The past 3 days have been a wonderful celebration of family – the realization of a new generation as our children play as old friends, and we wait with expectation for Ashley’s new little girl in a few short weeks. David and I look around and we feel the culmination of years of dreaming. My sisters and I are women, with families and careers and lives of our own that merge in a controlled chaos for a few days a year to recount memories and settle into the safety of my parent’s home. As we sit around the table, laughing as santa Yoda enters the Christmas story to tell Mary there is no room in the inn, we are relaxed – and I can see the phantom of the years rolling out as our children grow and our lives settle into routines and new realities.
We are family, and it is wonderful.But our looming reality creeps into the quiet moments and comfort of tradition – in the Candlelight Service, I wedged myself between my sisters as we sang Silent Night – and with one brain we playfully mouthed the German first verse, unsure of the words – then swung our candles side to side like we were at a concert for the second. The tears streamed down my face as we waited for mom’s disapproving look only to see her tears matched mine. And, at that moment, a quick slap to my rear from one of my sisters sent me into peals of laughter as the song ended.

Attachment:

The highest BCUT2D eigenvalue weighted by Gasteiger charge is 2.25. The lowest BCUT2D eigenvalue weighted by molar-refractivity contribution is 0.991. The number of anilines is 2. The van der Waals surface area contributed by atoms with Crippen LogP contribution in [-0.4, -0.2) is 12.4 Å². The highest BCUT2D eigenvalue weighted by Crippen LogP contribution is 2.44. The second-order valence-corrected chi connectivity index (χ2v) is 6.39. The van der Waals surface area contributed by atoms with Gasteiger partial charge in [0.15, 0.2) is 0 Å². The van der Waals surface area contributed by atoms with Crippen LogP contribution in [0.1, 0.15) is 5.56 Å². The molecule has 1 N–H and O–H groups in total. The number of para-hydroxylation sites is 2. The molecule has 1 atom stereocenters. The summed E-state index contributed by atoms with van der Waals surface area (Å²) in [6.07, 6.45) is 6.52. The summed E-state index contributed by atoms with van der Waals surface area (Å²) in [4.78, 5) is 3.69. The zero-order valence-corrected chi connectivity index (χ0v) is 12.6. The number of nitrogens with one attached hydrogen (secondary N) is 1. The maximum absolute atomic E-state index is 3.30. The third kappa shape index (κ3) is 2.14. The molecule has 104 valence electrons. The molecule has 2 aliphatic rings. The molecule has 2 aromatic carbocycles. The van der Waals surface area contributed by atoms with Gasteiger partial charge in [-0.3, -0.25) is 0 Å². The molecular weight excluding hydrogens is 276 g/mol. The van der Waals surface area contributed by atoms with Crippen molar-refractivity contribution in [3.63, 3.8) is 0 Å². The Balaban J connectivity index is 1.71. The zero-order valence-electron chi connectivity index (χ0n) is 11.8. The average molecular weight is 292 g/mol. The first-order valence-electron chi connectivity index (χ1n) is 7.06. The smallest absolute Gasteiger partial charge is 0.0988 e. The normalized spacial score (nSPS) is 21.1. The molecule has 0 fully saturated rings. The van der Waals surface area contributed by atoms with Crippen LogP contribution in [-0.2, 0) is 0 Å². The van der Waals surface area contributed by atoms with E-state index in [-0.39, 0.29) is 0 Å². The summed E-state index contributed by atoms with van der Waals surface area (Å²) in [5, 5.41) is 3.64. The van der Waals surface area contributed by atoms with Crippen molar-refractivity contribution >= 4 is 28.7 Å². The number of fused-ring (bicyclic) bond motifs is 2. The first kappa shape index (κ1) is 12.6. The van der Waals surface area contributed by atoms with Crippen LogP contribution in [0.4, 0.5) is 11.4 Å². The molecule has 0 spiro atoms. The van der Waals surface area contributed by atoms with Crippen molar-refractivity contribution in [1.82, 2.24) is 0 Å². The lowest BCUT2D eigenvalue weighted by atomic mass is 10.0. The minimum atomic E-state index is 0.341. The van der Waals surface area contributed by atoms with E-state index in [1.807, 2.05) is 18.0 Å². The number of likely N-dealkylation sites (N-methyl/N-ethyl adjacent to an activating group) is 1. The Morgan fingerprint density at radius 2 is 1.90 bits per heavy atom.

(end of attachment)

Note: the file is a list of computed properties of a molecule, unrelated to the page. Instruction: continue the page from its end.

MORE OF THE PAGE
It is a Christmas of joy, of goodbyes, and of sacred moments. I cling a little longer in hugs, and talk a little less than my family is used to, ponder the journey of wisemen and shepherd’s to a fantastic unknown. . .I wonder what Emma will look like in her Christmas dress next year and what words my nephew Oliver will have learned – I wonder what 80’s reference will enter the story of the Christ Child as the family retells it. I wonder and hope that there will be a place in Kijabe to find such joy and rest.
A bit of my heart is in Kenya this year, but most of it is here with family – and next year I know a bit of theirs will be in Africa with us.